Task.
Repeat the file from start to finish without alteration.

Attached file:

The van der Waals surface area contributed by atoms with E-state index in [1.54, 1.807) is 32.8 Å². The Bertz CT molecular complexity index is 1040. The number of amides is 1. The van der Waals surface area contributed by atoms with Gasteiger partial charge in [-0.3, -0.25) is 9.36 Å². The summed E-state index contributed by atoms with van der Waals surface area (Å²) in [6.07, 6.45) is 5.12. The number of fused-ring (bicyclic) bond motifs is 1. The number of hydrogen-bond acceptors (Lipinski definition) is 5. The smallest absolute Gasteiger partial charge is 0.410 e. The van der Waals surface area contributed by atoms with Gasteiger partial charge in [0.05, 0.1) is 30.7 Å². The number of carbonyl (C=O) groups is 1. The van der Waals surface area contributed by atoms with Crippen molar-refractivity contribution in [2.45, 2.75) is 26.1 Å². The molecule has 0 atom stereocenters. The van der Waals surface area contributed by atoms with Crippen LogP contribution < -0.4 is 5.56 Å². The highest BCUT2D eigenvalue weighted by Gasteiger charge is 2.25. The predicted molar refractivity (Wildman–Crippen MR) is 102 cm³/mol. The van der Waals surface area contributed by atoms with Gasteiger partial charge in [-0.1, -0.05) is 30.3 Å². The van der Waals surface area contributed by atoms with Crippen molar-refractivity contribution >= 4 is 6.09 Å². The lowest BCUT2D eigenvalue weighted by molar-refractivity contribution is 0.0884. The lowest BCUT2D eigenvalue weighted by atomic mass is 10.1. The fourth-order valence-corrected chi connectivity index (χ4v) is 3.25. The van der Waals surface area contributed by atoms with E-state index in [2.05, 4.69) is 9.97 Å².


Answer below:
The van der Waals surface area contributed by atoms with E-state index in [1.54, 1.807) is 32.8 Å². The Bertz CT molecular complexity index is 1040. The number of amides is 1. The van der Waals surface area contributed by atoms with Gasteiger partial charge in [-0.3, -0.25) is 9.36 Å². The summed E-state index contributed by atoms with van der Waals surface area (Å²) in [6.07, 6.45) is 5.12. The number of fused-ring (bicyclic) bond motifs is 1. The number of hydrogen-bond acceptors (Lipinski definition) is 5. The smallest absolute Gasteiger partial charge is 0.410 e. The van der Waals surface area contributed by atoms with Gasteiger partial charge in [0.05, 0.1) is 30.7 Å². The number of carbonyl (C=O) groups is 1. The van der Waals surface area contributed by atoms with Crippen molar-refractivity contribution in [2.45, 2.75) is 26.1 Å². The molecule has 0 atom stereocenters. The van der Waals surface area contributed by atoms with Crippen LogP contribution < -0.4 is 5.56 Å². The highest BCUT2D eigenvalue weighted by Gasteiger charge is 2.25. The predicted molar refractivity (Wildman–Crippen MR) is 102 cm³/mol. The van der Waals surface area contributed by atoms with Gasteiger partial charge in [-0.1, -0.05) is 30.3 Å². The van der Waals surface area contributed by atoms with Crippen molar-refractivity contribution >= 4 is 6.09 Å². The lowest BCUT2D eigenvalue weighted by molar-refractivity contribution is 0.0884. The lowest BCUT2D eigenvalue weighted by atomic mass is 10.1. The fourth-order valence-corrected chi connectivity index (χ4v) is 3.25. The van der Waals surface area contributed by atoms with E-state index in [2.05, 4.69) is 9.97 Å².